In Ireland’s County Donegal, only 12 percent of the businesses supported by the county Local Enterprise Office (LEO) are led by women.
That, says Brenda Hegarty, assistant head of enterprise for LEO, is common not just throughout Donegal and Ireland, but worldwide. Her organization, together with NDRC, formerly the National Digital Research Centre, is trying to increase that percentage—not just within Donegal, but throughout the worldwide Donegal diaspora.
They’re doing so through a program called “Ambition,” a new pre-accelerator program focusing on early-stage female entrepreneurs, with a suitably ambitious goal.
According to the program’s website, Ambition “focuses on early-stage female entrepreneurs and promotes the skills and resilience needed to develop globally scalable ventures, attract investment and create jobs.”
What does that mean in non-business speak?
“This program is designed to stimulate more women who consider entrepreneurship as a career option,” says Hegarty. “This might be a stimulus to encourage them and get their ideas out and examine that through a six-week pre-accelerator program. Experts will guide them on applying entrepreneurial techniques to their ideas and decide whether it’s a go or a stop. Either way, they will get entrepreneurial skills and gain self-confidence. And if they aren’t able to open up this time, it might encourage them at a future time to go down that road.”
So we’re not talking about a corner bakery here. We’re talking about raising the sights of women who want to create businesses with the potential for global reach, a highly profitable bottom line and the prospect of creating significant employment.
Here’s one example of the kind of business Hegarty is talking about: Larissa Feeney, CEO of County Donegal-based accountantonline.ie.
“During the last recession, Larissa was an accountant and she lost her job,” Hegarty explains. “She didn’t want to be commuting to Dublin three hours. She had a young family. So she had an idea around starting her own business, being able to do a lot more on an online platform. So she digitalized that process. Now people are on board through her platform and she employs 30 people now. The impetus for her was losing her job and then going on to become a successful enterprise.”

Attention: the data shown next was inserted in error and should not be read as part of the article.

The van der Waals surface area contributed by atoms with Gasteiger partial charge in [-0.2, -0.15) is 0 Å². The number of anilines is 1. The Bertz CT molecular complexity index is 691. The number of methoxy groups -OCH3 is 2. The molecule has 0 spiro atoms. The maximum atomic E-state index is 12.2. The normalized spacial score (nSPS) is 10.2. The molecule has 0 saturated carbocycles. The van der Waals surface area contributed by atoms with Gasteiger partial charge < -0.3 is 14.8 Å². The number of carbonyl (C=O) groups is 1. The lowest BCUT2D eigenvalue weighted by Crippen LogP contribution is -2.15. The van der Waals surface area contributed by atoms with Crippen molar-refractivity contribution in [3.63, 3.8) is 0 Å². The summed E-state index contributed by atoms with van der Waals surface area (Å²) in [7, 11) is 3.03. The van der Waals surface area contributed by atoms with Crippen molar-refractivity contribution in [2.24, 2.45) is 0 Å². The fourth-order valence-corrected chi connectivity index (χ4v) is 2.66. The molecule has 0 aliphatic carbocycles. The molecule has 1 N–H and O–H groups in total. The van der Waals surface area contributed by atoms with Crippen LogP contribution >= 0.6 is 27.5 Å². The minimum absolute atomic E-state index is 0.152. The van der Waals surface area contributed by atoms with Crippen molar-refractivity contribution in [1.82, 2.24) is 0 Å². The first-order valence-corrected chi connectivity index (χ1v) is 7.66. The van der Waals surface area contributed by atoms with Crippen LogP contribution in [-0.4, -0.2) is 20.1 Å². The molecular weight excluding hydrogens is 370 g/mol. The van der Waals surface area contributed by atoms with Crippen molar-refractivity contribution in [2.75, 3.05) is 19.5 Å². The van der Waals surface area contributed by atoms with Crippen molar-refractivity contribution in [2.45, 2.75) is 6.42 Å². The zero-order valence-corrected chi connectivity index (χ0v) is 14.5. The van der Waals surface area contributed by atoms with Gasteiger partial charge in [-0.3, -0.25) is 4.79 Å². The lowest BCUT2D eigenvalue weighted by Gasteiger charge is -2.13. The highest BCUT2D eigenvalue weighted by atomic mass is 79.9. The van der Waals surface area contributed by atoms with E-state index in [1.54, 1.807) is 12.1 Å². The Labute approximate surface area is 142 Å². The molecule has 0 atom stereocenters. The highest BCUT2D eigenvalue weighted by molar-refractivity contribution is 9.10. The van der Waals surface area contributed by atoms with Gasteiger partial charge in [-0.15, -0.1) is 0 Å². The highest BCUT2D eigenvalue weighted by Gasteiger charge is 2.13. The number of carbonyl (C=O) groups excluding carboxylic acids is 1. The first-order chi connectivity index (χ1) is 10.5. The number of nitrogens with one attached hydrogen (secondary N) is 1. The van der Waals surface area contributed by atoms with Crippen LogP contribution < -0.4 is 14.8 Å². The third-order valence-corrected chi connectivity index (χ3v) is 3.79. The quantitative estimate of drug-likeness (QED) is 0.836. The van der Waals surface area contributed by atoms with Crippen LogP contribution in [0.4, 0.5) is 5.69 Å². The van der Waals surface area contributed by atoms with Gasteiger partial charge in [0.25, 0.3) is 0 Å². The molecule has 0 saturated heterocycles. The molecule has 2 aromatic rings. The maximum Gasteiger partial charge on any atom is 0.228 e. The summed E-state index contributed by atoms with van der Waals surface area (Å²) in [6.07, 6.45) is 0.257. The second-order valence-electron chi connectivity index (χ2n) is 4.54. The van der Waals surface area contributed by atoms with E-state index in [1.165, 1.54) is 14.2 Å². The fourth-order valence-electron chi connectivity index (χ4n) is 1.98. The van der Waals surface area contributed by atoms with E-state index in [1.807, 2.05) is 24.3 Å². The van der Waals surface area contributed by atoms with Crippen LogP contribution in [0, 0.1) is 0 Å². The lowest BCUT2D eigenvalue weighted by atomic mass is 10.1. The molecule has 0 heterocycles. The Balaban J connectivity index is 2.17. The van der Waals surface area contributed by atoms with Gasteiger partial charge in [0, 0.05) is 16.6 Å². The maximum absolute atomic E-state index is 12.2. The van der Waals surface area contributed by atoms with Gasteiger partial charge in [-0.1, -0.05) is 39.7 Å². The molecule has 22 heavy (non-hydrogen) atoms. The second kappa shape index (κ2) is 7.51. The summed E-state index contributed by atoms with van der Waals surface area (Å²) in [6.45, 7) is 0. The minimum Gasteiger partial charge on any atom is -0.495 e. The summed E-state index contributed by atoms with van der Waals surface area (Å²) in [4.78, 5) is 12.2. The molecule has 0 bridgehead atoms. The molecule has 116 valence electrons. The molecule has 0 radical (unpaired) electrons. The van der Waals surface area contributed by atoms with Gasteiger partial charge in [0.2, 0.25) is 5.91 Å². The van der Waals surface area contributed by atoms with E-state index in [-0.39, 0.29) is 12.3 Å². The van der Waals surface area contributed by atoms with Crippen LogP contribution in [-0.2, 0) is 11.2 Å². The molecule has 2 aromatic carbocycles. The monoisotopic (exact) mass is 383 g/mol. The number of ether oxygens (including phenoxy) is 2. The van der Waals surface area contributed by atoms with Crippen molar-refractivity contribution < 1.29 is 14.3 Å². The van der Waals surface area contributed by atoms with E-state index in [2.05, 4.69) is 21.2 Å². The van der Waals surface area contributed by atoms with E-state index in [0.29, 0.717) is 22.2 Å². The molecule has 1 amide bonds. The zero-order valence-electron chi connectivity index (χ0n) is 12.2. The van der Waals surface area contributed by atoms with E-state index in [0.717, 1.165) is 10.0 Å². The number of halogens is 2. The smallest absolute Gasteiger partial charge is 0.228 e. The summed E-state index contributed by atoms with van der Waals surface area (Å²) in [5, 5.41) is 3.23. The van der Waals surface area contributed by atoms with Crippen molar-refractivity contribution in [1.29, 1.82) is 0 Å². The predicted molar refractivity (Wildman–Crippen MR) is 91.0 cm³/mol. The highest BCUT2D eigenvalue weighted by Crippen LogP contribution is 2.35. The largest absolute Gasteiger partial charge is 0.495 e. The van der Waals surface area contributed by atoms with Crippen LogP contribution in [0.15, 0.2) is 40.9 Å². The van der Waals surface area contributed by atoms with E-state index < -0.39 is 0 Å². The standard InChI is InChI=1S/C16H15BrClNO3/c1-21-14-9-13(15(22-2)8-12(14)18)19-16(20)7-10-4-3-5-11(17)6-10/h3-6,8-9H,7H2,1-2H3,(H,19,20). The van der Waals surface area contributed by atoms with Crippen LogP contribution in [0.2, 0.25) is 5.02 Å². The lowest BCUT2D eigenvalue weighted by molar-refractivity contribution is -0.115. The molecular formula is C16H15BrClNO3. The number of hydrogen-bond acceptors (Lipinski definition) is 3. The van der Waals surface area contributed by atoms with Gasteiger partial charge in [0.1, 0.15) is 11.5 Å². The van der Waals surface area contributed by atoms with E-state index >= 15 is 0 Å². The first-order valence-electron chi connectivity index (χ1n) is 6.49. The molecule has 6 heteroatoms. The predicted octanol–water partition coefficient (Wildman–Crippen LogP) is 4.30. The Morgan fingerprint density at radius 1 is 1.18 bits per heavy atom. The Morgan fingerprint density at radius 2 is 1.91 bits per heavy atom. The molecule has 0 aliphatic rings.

Of those applications that are received, 10 or 12 will be chosen to participate in the six-week program. At the end, the female entrepreneur with the best idea will receive €10,000—a pretty tidy little boost. So far, there are about 20 applications.
The fact that the entire program is conducted online makes it much easier to reach out to prospective candidates beyond Ireland’s borders, to women who may live here in Philly but who have a Donegal relationship.
“Our enterprise office is part of Donegal County Council, and we manage the Donegal diaspora project. We have an affinity and an association with the Donegal diaspora,” Hegarty says. “In these COVID times, one of the opportunities we have is being able to move all our training and learning online. That gives us the opportunity to offer the program worldwide. We don’t mind as long as there is a Donegal link that has the opportunity to create economic wealth. And maybe sometime if a business sets up, for example, in Philadelphia, they will have an affinity with Donegal, because hopefully we will have encouraged them to go down this way.”
The program launched September 25. The deadline for applications is October 11. If you’re a Philly-area female entrepreneur with big dreams and a Donegal connection, you can apply. For details, visit: https://www.localenterprise.ie/Donegal.